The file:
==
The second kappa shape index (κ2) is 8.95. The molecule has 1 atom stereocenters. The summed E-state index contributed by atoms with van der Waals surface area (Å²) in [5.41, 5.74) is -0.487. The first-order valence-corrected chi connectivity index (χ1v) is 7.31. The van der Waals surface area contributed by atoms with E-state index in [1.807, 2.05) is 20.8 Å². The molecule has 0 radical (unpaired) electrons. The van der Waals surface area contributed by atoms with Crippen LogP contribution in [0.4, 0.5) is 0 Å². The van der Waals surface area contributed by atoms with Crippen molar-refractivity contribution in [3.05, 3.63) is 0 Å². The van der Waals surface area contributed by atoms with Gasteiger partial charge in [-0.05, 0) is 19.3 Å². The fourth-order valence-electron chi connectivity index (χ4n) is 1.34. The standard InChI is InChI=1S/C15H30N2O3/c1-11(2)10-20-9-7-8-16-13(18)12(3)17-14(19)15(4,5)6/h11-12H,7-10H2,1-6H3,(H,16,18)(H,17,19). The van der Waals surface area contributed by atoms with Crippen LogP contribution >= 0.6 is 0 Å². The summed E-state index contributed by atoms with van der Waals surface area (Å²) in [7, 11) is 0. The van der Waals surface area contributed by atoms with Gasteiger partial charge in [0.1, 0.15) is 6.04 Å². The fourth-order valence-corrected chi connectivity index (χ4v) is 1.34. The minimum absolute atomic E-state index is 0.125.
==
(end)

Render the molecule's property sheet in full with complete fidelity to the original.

The second kappa shape index (κ2) is 8.95. The molecule has 1 atom stereocenters. The summed E-state index contributed by atoms with van der Waals surface area (Å²) in [5.41, 5.74) is -0.487. The first-order valence-corrected chi connectivity index (χ1v) is 7.31. The van der Waals surface area contributed by atoms with E-state index in [1.807, 2.05) is 20.8 Å². The molecule has 0 radical (unpaired) electrons. The van der Waals surface area contributed by atoms with Crippen LogP contribution in [0.4, 0.5) is 0 Å². The van der Waals surface area contributed by atoms with Crippen molar-refractivity contribution in [3.05, 3.63) is 0 Å². The van der Waals surface area contributed by atoms with Gasteiger partial charge in [-0.05, 0) is 19.3 Å². The fourth-order valence-electron chi connectivity index (χ4n) is 1.34. The standard InChI is InChI=1S/C15H30N2O3/c1-11(2)10-20-9-7-8-16-13(18)12(3)17-14(19)15(4,5)6/h11-12H,7-10H2,1-6H3,(H,16,18)(H,17,19). The van der Waals surface area contributed by atoms with Crippen LogP contribution >= 0.6 is 0 Å². The summed E-state index contributed by atoms with van der Waals surface area (Å²) in [7, 11) is 0. The van der Waals surface area contributed by atoms with Gasteiger partial charge in [0.1, 0.15) is 6.04 Å². The fourth-order valence-corrected chi connectivity index (χ4v) is 1.34. The minimum absolute atomic E-state index is 0.125.